I'm now 2-3 weeks into my regular schedule at work, which consists of two 12-hour days and one 7-hour day where I am both the ICU and emergency doctor, AND see appointments (sometimes I only have 3 or 4 appointments, which is awesome because then the hospitalized patients actually get some attention, but sometimes I have 14 appointments, several emergencies, and hospitalized patients that need diagnostics and treatment plan changes during the day, and that is not an environment conducive to good patient care), and Saturday, where I work 6 hours and ONLY see appointments.
I think emergency and ICU work is orders of magnitude more interesting than annual checkup appointments and vaccines, but I have to say that it is REALLY nice to hear the receptionist page a triage nurse to emergency on Saturdays and know that I'm not going to have to deal with it.
Anyway, Saturdays have a generally calmer atmosphere overall, due to the fact that 1) most appointments are annuals or puppy vaccines, 2) there's a different doctor on emergency duty, and 3) I'm the only doctor seeing appointments so no one else is siphoning technicians away from me. But they're still busy, partly because my practice schedules 15 minute appointments for EVERYTHING. 3rd round of puppy shots? 15 minutes. Dog scratching its ear for the first time and needs cytology and a topical med? 15 minutes. First new puppy visit for clients who've never even had a PET before let alone a puppy, and know nothing about raising one and have 2 pages of questions? 15 minutes. Extremely sick dog with 4 separate medical problems, all of which need diagnostics and extensive client education? 15 freaking minutes. So it's very easy to get behind.
The more aggravating problem on Saturdays is that the receptionists apparently have no training whatsoever on how to field calls. This post was inspired by my colleague over at 2nd Career, who seems to have a similar problem. I started to leave a comment and realized it wasn't going to fit in the comment box, so I came back over here to vent more thoroughly. :)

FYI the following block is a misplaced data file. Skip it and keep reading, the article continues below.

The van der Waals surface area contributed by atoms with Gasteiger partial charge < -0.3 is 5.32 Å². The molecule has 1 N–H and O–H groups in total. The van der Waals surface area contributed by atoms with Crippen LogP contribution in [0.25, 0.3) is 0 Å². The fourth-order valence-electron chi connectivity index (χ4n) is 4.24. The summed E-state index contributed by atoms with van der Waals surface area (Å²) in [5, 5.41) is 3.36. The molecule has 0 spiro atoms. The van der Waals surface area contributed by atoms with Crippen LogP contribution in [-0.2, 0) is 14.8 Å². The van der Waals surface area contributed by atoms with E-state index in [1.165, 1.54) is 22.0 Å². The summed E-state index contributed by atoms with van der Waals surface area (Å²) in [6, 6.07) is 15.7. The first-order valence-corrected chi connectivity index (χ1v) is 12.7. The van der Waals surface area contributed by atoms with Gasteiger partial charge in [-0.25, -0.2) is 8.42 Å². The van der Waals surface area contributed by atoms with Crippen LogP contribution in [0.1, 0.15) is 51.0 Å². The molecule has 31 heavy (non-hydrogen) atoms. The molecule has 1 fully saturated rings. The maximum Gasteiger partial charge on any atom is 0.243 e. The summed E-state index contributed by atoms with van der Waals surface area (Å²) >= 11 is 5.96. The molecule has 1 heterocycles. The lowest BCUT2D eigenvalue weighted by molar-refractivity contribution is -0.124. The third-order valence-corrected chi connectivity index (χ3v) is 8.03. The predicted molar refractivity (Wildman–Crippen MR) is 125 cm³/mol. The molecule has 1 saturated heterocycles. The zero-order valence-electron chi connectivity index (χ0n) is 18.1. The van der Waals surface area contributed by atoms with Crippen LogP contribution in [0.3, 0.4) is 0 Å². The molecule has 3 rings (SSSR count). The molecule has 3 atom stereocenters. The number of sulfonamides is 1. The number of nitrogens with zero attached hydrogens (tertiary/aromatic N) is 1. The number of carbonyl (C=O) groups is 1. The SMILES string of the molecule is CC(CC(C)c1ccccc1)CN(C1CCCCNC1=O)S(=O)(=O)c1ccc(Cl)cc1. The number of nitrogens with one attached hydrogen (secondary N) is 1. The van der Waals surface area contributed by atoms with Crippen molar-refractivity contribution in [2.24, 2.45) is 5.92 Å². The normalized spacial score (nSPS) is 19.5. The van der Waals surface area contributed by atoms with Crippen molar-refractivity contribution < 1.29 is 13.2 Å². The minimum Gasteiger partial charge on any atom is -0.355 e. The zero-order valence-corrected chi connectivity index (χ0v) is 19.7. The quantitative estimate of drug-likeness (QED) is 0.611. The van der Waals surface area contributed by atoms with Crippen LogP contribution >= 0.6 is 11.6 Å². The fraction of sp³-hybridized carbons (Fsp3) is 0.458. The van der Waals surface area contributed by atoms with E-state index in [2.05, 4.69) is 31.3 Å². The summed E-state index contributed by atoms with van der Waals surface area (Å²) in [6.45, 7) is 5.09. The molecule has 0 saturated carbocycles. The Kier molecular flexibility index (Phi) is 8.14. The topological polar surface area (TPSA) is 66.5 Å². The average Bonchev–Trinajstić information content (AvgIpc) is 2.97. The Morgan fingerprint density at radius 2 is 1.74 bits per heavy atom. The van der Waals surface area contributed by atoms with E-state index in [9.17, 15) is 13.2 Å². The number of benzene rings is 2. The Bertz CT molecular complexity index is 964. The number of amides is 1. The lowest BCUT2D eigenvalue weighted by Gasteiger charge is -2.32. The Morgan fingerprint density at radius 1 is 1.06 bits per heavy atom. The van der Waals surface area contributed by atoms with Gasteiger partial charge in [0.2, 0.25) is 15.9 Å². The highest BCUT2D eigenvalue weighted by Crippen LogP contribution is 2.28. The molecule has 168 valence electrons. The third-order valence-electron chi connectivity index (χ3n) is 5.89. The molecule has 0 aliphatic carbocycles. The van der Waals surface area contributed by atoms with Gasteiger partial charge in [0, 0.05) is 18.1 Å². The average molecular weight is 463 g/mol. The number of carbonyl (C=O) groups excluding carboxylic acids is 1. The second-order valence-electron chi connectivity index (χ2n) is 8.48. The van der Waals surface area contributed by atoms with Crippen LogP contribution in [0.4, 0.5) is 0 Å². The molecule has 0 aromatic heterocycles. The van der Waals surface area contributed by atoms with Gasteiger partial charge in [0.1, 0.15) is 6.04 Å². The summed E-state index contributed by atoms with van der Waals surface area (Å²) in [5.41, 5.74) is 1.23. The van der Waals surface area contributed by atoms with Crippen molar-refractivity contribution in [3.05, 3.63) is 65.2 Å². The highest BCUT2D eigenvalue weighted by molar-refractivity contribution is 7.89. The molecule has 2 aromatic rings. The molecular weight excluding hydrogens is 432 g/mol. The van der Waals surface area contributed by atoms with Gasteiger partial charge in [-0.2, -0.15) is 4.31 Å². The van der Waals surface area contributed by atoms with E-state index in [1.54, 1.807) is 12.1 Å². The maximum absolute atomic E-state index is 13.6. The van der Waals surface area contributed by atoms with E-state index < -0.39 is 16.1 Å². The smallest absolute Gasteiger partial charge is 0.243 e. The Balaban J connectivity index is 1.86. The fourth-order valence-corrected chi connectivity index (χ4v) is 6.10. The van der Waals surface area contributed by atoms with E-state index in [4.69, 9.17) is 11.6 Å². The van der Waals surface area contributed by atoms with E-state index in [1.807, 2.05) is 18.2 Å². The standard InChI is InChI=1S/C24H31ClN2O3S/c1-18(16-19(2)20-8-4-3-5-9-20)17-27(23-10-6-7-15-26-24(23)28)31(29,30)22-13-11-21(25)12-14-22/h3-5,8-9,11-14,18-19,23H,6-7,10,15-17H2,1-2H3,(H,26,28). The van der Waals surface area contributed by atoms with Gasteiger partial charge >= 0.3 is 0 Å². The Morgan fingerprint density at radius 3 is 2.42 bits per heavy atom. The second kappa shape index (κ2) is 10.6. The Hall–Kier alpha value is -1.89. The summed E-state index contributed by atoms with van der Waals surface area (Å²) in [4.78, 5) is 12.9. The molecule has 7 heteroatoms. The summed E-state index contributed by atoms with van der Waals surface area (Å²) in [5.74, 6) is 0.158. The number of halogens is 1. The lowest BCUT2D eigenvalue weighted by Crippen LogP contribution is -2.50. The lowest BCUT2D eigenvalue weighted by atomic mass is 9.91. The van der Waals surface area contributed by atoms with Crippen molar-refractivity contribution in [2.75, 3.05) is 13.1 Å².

I'm sure this happens every day, but since I'm the only doctor there on Saturday I notice it a lot more. The receptionists come back literally between EVERY APPOINTMENT to ask me a question about someone on the phone. And it's always something where I need to stop what I'm doing, close the chart I'm in, look up the patient, look through their chart, and make a decision about something. I have never been in a practice before where the doctor is expected to be at the beck and call of everyone who can dial a phone!!! The EFFICIENT way to handle these phone calls is to take a message and tell the client I'll call them back. This is made even more simple by our computerized message system, which allows reception to leave me a message with a time and date stamp under my account in our EMR system, where all I have to do is check my calls and I'll see the whole list pop up and can then work through the calls when I have time. They wouldn't even have to get out of their chair. But instead they write a note on a scrap of paper, hang out in the pharmacy waiting for me to finish an appointment, and then when I'm in the middle of writing up a record or trying to calculate a medication dose, they start talking to me about the message.
The serious risks of this habit are that I'll make a medication error (which already happened once; luckily it was both very minor and caught by my technician) or that the client won't get a call back because I lost the scrap of paper that the message was written on. But even if neither of those things happens, it's distracting, it pulls me away from what I'm working on, it takes time to deal with, and then I'm even LATER for my next appointment, which is inconsiderate of the client who has actually made an appointment to see me. So it's driving me UP THE WALL.
I don't actually have the authority to make management decisions, but next Saturday I'm going to sit down with the receptionists at the start of the shift and tell them I'd like to try a new strategy. There are 3 (and only 3) things that can happen when someone calls:
1) It's something the receptionist can handle, and then they deal with it as usual and that's the end of that.
2) The client is told, "The doctor is in the middle of seeing appointments and will call you back when she's done seeing patients for the day. It will be before 5 PM". And then no matter HOW MUCH the client insists it'll "just take a second" or they "really need an answer right now", the receptionist takes a message and puts it into my messages list in the computer and does not interrupt what I'm working on to tell me about it.
3) If it's really something that can't wait for a call back, they can come in on an emergency basis.
That's it. Three options. We'll see how it goes.